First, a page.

It is important to know that not all services provided to overseas customers can be zero-rated. There’s an extensive list of services that can be zero-rated at the tax authority website but we want to highlight the most common mistake. Most services provided to overseas customers can be zero-rated when its performed totally overseas, so if the employee fly overseas to perform a equipment maintenance overseas, the sale can be zero rated.
However, there may be many services that are performed locally for overseas persons. For such services, it is important that they fulfill the two main criteria:
- The services must be supplied under a contract with an overseas person; and
- Which directly benefit an overseas person
So, if an overseas company contract you to provide equipment maintenance for its local subsidiary. The service cannot be zero rated as they will not fit the criteria of directly benefiting the overseas person. To qualify, it is also important that the overseas person must not be in Singapore at the time the services are performed. So, if an overseas customer decides to drop by your office and engages you for market research services, you are not allowed to zero rate the sales.
GST Treatment for Gifts and Sale of Business Assets
It is vital to ensure that you are following proper GST treatment for gifts and the sale of business assets while filing GST.
There are times when you give away some gifts to your customers or to your employees. You will need to account for the GST based on the usual sales price of the gifts if
- The cost of the gift is more than $200 (exclusive of the GST amount); and
- You had claimed input tax on the purchase or import of the gifts.
This means that you have to pay the GST which would have been collected on the free gifts to the tax authorities. A common practice is for business to send hampers for their customers during festive days. If the hampers costs more than $200, you will need to account for the output tax on the $200, unless you did not claim input GST on the hampers.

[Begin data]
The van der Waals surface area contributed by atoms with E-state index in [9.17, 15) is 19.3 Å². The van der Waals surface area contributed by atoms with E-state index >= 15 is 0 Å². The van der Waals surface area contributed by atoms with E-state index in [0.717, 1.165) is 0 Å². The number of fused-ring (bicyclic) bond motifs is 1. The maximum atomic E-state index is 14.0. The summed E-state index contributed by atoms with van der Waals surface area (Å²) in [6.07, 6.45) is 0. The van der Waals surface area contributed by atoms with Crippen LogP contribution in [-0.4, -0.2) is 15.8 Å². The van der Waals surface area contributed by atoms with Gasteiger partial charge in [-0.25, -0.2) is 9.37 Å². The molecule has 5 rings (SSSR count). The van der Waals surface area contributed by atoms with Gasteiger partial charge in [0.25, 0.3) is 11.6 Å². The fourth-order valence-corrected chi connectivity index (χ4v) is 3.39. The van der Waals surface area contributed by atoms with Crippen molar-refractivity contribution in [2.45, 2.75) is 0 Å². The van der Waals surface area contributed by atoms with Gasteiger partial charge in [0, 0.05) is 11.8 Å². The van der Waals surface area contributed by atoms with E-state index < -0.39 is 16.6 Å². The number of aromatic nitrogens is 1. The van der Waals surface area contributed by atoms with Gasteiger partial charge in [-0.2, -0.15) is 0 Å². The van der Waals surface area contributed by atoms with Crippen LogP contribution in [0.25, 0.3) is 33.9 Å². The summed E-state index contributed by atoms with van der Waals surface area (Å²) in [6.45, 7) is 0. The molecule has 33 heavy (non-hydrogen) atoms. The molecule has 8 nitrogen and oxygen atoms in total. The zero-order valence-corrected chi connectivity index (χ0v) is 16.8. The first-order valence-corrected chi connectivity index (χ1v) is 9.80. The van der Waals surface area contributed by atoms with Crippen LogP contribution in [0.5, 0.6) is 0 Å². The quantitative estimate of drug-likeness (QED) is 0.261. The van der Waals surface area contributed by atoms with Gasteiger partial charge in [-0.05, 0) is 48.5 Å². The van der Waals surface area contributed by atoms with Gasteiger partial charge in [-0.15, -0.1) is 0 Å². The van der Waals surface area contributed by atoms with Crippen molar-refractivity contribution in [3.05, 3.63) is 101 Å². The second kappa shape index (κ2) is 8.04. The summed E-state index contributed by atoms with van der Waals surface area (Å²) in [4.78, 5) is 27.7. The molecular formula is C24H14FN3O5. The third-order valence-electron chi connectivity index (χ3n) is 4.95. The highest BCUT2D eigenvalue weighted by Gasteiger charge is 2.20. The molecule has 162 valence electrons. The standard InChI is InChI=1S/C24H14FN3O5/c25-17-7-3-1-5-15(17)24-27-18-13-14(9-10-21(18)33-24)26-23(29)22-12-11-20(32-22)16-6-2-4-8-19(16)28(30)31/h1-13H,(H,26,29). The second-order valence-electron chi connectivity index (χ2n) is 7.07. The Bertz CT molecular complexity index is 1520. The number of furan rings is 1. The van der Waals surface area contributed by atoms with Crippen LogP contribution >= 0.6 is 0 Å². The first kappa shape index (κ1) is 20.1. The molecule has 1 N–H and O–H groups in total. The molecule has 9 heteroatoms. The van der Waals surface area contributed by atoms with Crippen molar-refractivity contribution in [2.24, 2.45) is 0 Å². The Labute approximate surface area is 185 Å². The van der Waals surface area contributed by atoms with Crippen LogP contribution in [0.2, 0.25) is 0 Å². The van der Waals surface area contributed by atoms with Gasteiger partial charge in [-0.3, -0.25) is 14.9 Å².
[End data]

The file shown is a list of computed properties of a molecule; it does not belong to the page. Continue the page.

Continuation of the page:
It is important to note that samples are not considered as gifts as long as the samples are given to an actual or potential customer and they come in a form not for public sale (for example, marked with words such as “Not for sale” or “Samples”).
The Disposal and Sale of Business Assets
There are scenarios at times where you dispose of or sell away the furniture, old equipment or computers that you do not want in your business anymore. It can be any business assets or even the office that your Company owns.
When a GST registered Company sells its assets, it is required to charge GST on the amount it receives on it. Even when the Company gives it away for free or donate it, the Company is required to account for the GST on the assets based on the market price of it.
Unless it’s a low value item that cost you less than $200 and you did not claim input tax on the asset before.
Filing GST properly may seem straightforward, just add up the GST on your purchases and net off against those on your sales, but as we can see, there are many situations when the Company is not allowed to charge GST and there are times when you have to account for GST even when the Company did not make any sales or receive any payment. Therefore, many companies still choose to entrust the filing to professionals like us.
Do talk to us if you have any questions about GST in Singapore. You can drop us a note at the Contact us form or if you want to leave the hassle of filing your GST to us by engaging us, do let us know.